The Vampire Squid Lives Fast and Dies Young
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Long thought to be a giant blood-sucking machine, the mask has come off the vampire squid.
Greg Smith resigned with a scathing editorial after 12 years at Goldman Sachs (NYSE: GS), revealing clients were referred to as "muppets" and treated with disdain, all the while Goldman fattened their pockets by pawning off assets to Kermit the Frog, which their analysts believed had poor outlooks.
If you hold stock in Goldman or another Wall Street "paragon," the question is how does this affect your investment?
In business, we live and die by our reputations. If a restaurant has enough customers reporting bad service, a friend who's never been there might dissuade you from going based on what he's heard, and you in turn might do the same. It's why many business owners go to great lengths to ensure satisfied customers, to protect their reputation. If this was an isolated case, Goldman could easily spin it as a disgruntled employee, but Smith's NY Times editorial is merely a strong echo of public suspicions, further fueling sentiments brought to the nation's consciousness by the Occupy Wall Street movement. When the echoes are loud enough, with knowledgeable voices like Greg Smith's having far greater volume than a bum's on the street, a tipping point is eventually passed, and reversing the process becomes exceedingly difficult.
It's merely an example of "game theory," a predictive model of human interactions based on the presupposition that people are inherently selfish, and will act in a "moral" manner only if the benefits of doing so outweigh the consequences associated with immediate gratification.The minds' of human beings are conditioned, and respond to pain and pleasure, the carrot and the stick. Since Goldman became a public company, the incentives have changed to reward more short term, immediate profits; to a degree it is the same for every public company, where beating expectations by a few pennies can send the value of employee stock options up by millions. Forget the golden egg, let's cook the goose now.
Go to NYC and meet some of the young guns at Goldman. They make great money in a pressure cooker of a job, and a decent portion of them relieve stress partying, knowing unless they produce, they could easily be out of a employment tomorrow. Live fast, die young.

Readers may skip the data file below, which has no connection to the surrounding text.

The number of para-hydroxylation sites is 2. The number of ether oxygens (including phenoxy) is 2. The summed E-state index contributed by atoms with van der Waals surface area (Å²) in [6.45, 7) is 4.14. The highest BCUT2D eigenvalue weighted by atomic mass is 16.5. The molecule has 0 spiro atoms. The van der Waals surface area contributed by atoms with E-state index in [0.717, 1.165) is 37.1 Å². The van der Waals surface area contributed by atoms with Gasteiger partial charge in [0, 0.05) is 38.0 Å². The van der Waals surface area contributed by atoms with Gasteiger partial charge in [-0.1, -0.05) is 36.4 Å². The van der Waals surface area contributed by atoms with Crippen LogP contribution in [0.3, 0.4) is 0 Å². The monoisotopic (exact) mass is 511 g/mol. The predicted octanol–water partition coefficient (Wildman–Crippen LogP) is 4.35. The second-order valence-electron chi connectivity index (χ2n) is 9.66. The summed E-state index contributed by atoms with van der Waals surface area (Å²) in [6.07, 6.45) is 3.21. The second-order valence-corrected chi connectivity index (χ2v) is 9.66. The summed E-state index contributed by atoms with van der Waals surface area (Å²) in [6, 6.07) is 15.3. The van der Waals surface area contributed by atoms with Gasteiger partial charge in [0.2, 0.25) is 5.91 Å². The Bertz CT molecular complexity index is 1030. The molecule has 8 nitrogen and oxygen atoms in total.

Brought to light, and the possible consequences of losing a lot of business, I am positive that Goldman will be reviewing their current incentive model and making alterations. These people are extremely intelligent, and the revelation that multi-million dollar clients are referred to as Miss Piggy is absolutely certain to affect them in the short run.
Why would any sane, wealthy individual want to give Goldman their money with with the loud cacophony of voices out there shouting that not only is Goldman not acting in the best interest of their clients, but looks upon them as a rubes.
Executive coming home to his house wife.
Wife: "How was your day?"
Exec: "I'm pretty sure we got screwed by Goldman Sachs."
Wife: "What are you a rube? Everybody at the club said it was a den of wolves."
No one wants to take the part of the moron after being warned; it's the 'fool me once, shame on you, fool me twice, shame on me' syndrome.
It also doesn't help that Goldman Sachs has been accused of front running (click here for a brief video which explaining what it is), adding gigantic profits to their bottom line, stealing from other investors in a positively un-level playing field.
So look for JPMorgan (NYSE: JPM), Wells Fargo (NYSE: WFC), Morgan Stanley (NYSE: MS), Citigroup (NYSE: C), and other firms offering investment banking services to pick up some added business. Look for them to publicly proclaim the customer is king, and actually take steps ensure that is the case. They see the repercussions facing Goldman and hope to avoid the same mistakes.
So is the vampire squid dead? No, not yet. I don't believe the tipping point has been reached, but if a few more bombshells drop, watch out. Plus as long as Congress green-lights their no consequences thievery, excuse me, front-running business, Goldman will always have a way to make a few billion.
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